Support for the so-called allergic theory of this disease, which progressively destroys the protective covering of the nerves, has been increasing in recent years. Many victims of the disease show some form of allergy, fatigue, previous infections, trauma, and emotional stress, he reported.
None of these are conclusive proof that the disease is an allergic type of illness, but they are all “compatible” with that theory, Dr. McAlpine said.
One of the difficulties in treatment lies in not diagnosing the illness until four or five years after its first appearance. This could be overcome by making the public more aware of the early symptoms, but until the medical profession adopts less of a defeatist attitude about treatment, it would probably not be justified, the physician reported.
This present attitude comes from the lack of a realistic approach to the problem. The fact that no known drug can alter the course of the disease is not a valid enough reason for neglecting general treatment principles, he reported.
Treatment of an early case of multiple sclerosis should be centered around the patient’s constitutional and environmental background rather than on the nervous system, Dr. McAlpine believes. It should be undertaken with the same attitude as that taken towards tuberculosis.
“If this were done, I feel convinced that in a worthwhile proportion of cases, the disastrous results which we see all too often would be avoided or at least mitigated,” he concluded.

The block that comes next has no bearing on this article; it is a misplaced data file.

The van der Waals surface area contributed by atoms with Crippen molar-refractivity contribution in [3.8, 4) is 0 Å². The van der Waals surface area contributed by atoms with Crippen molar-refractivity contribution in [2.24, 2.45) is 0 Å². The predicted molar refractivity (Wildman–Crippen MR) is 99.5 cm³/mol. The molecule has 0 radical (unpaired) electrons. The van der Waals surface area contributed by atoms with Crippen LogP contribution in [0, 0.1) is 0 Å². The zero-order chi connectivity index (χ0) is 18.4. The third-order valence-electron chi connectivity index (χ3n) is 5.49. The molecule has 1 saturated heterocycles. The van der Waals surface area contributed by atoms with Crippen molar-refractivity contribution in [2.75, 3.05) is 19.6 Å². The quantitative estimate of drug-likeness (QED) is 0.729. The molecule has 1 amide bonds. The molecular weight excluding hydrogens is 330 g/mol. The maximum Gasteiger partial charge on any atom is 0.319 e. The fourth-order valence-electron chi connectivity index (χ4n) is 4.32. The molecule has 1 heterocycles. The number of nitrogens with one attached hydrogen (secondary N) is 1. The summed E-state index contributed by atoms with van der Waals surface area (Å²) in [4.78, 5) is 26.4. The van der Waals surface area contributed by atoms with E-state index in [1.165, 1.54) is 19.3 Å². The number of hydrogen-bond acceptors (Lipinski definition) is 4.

—Science News Letter, March 16, 1957.[Note from editor of Applied Trophology]: The most important consideration in multiple sclerosis is to use Dr. Coca’s “Pulse Test” to eliminate the allergenic food that is causing it. The book The Pulse Test by A.F. Coca, MD, is available on ten-day approval through Vitamin Products Company, Milwaukee 1, Wisconsin—$4.95.
Auto Accidents Causing Whip Injury to Neck
Whiplash injuries to the human neck are now common occurrences on the highway because of the large percentage of traffic accidents that involve standing cars, a regional meeting of the International College of Surgeons was told in White Sulphur Springs, West Virginia.
Such an injury, caused by a snapping back of the head, may be of such little effect at the time that the individual gives it no attention, but symptoms can show up at a much later date, Vice Admiral Ross T. McIntire, Chicago, executive director of the college and former White House physician to President Franklin D. Roosevelt, pointed out.
The unprotected back of the neck is easily damaged when an automobile is rammed from behind, and the injury may involve any of the nerves there, he said.
“Very often symptoms do not arise, in cases where there have been no fractures, for a period of many years,” he reported.